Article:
The BioLite camp stove is probably one of my favorite pieces of gear that we have. I like food, and I love cooking and not just cooking but really delving into flavor and texture combinations. Without a stove, this would still be possible but just very different. We decided to go with a wood burning stove, even though it is heavier and more cumbersome than some of its gas fueled counterparts because in the long run, cost efficiency is necessary for us, and wood is generally everywhere and free. It does present a number of challenges like how to perk a pot of coffee when it's raining, if you didn't collect wood before it rained-how do you work with wet wood, and, one we've not yet encountered: how to cook when no open fires are permitted. Originally, we planned to obtain a small gas burner as a backup which would solve essentially all of these problems. This plan is still in place, however, on the backburner (haha) at the moment.
The campstove is 2 parts: a double-walled aluminum cylinder, which I also refer to as a canister, with some holes spaced along the inner layer and a battery pack. The yellow battery also houses a fan and has a copper rod coming out of it which fits into a hole in the aluminum component and is held in place by one of the three folding legs which are on the bottom of the cylinder. Once you've got a bit of a fire started, you turn on the fan which feeds the flame the necessary oxygen in a vortex pattern through the holes in the inner wall of the cylinder, the flame gets bigger as you add more fuel which heats the copper rod which transfers that heat to a thermoelectric generator where it is converted into electricity to charge the battery and power the fan...which is feeding the flame...that is powering the battery. So you can see by now how this is a brilliant piece of technology. But wait! There's more!
When the generator is receiving enough heat and the battery has enough charge, you can charge devices from a built in USB port. While this feature is great, and probably a selling point for many, we've found that unless you have a lot of time and a lot of wood, it's not really an effective method for charging something fully. It's a nice little extra that could just save your life. When perking coffee, I'll gain maybe 3-5% of a charge on my iPhone5, but while cooking a meal that has 3 or 4 things in it (steamed vegetables, rice, chicken patties, soup) I can gain about 9-12% of a charge. Your mileage may vary. Some precautions to take when using the stove are to find as level and stable a surface as you can and to always keep the battery upwind of the aluminum cylinder. This will keep the battery cooler and extend its overall lifespan.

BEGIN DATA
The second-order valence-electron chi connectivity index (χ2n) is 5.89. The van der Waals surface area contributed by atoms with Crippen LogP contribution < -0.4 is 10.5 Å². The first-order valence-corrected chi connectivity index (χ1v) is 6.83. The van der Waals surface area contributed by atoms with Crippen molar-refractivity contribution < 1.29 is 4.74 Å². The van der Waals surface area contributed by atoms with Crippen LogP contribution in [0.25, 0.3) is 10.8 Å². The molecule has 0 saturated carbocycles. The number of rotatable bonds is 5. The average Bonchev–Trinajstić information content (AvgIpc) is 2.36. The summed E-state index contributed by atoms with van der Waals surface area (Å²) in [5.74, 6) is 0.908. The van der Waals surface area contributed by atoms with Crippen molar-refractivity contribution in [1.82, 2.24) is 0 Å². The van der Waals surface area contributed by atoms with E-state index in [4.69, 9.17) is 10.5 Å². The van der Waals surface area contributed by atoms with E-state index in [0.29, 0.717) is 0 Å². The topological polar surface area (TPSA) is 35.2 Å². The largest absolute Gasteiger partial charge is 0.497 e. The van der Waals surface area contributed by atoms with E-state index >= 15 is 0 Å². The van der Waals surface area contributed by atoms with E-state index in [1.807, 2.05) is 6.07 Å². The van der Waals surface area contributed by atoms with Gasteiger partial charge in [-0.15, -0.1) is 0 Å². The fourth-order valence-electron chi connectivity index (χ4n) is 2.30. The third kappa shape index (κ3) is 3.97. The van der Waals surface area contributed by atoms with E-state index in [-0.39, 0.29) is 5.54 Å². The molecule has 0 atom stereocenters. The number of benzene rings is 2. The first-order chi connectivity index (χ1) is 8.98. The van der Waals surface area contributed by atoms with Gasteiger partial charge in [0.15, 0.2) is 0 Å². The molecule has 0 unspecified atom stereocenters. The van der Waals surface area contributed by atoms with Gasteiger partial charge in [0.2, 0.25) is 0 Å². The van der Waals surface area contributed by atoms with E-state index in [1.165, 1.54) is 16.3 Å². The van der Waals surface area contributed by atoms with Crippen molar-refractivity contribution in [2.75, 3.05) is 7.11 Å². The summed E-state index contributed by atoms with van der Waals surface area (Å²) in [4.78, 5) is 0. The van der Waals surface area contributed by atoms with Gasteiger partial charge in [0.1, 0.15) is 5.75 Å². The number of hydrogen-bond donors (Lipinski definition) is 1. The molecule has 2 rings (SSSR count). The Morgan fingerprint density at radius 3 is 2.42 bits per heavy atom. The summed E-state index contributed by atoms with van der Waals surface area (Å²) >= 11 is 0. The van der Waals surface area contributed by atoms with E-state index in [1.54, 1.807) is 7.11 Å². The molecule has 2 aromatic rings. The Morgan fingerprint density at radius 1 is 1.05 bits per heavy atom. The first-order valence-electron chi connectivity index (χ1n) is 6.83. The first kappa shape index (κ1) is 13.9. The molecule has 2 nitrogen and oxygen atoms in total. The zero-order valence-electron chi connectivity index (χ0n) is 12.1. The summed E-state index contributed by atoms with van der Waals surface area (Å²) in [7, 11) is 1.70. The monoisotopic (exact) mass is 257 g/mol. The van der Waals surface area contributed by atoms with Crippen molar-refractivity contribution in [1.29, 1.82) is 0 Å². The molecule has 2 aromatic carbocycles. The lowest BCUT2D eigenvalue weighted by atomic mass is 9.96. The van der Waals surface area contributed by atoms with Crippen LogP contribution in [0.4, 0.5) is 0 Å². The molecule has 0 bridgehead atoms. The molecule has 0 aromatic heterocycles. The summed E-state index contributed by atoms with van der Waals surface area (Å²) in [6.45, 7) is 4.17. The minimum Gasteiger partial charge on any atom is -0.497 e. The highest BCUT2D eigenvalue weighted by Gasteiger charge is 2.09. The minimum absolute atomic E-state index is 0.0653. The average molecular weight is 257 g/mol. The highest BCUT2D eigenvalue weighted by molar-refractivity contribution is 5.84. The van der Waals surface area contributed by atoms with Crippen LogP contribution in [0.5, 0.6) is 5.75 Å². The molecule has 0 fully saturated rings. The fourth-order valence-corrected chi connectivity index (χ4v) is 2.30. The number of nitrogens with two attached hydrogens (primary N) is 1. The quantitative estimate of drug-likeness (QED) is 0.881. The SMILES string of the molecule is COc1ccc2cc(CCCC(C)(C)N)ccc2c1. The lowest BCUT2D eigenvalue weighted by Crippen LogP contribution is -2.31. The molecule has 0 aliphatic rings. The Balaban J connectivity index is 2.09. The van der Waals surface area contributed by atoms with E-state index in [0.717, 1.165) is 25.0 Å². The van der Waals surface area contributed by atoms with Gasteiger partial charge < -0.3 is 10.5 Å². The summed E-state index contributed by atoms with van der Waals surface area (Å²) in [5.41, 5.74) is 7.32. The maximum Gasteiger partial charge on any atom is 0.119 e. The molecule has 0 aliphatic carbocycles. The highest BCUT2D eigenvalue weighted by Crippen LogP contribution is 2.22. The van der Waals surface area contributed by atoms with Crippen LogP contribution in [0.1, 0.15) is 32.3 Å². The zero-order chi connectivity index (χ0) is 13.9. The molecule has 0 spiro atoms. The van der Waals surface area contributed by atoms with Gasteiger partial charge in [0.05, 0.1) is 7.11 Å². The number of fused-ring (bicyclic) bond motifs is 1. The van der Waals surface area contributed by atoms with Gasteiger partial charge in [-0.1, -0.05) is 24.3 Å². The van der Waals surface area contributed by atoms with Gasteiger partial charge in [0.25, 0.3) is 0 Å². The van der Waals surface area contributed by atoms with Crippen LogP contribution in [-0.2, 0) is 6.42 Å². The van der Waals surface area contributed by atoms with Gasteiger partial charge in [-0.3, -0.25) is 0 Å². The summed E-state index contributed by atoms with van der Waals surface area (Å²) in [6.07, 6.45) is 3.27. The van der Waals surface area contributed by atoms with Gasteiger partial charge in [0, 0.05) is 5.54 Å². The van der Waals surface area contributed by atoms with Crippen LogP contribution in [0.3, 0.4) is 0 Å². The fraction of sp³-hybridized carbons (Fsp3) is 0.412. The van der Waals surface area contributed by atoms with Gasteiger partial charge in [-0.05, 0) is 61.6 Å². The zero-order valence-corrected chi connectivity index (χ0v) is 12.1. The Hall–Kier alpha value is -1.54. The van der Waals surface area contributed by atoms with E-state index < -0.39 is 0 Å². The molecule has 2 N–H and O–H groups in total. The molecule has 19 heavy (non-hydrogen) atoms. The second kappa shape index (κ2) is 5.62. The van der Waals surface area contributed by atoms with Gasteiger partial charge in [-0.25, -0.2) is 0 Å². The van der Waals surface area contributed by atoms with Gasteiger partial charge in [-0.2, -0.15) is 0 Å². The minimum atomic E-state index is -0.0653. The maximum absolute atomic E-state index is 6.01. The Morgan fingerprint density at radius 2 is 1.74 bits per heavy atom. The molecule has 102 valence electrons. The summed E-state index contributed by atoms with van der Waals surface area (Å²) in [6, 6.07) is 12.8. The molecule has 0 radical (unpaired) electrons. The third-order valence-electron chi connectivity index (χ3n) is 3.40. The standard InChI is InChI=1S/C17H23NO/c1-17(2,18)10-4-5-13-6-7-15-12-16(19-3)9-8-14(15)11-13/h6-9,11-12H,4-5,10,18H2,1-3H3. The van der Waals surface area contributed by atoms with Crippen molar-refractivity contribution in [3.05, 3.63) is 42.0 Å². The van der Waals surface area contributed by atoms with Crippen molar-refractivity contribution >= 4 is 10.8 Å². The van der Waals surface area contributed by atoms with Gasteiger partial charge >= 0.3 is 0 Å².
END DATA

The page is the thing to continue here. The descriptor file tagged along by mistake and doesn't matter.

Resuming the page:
As with many things, there is a learning curve to concocting the perfect gourmet 5 course dinner on a single wood burner, but I assure you that with plenty of preparation, a little patience, and some practice, it is certainly possible! We practiced with eggs and coffee before we left Indianapolis, and I'm really glad we did because starting that first fire was a strain on my patience. With such things, I like to remind myself that I wasn't born knowing how to walk, and I've really gotten good at that by now, so in time, this too will become easy. And it really has become easy, I can whip out the stove and perk up a pot of coffee before you can say "cream 'n' sugar"! As long as the wood is dry, that is. Damp wood can be very frustrating to work with. Thankfully, we've never run completely out of wood before having to use damp wood, so when I have had to use it, I at least had some dry to start out with. I can't emphasize enough the importance of collecting and keeping dry wood when you are depending on it for your heated food.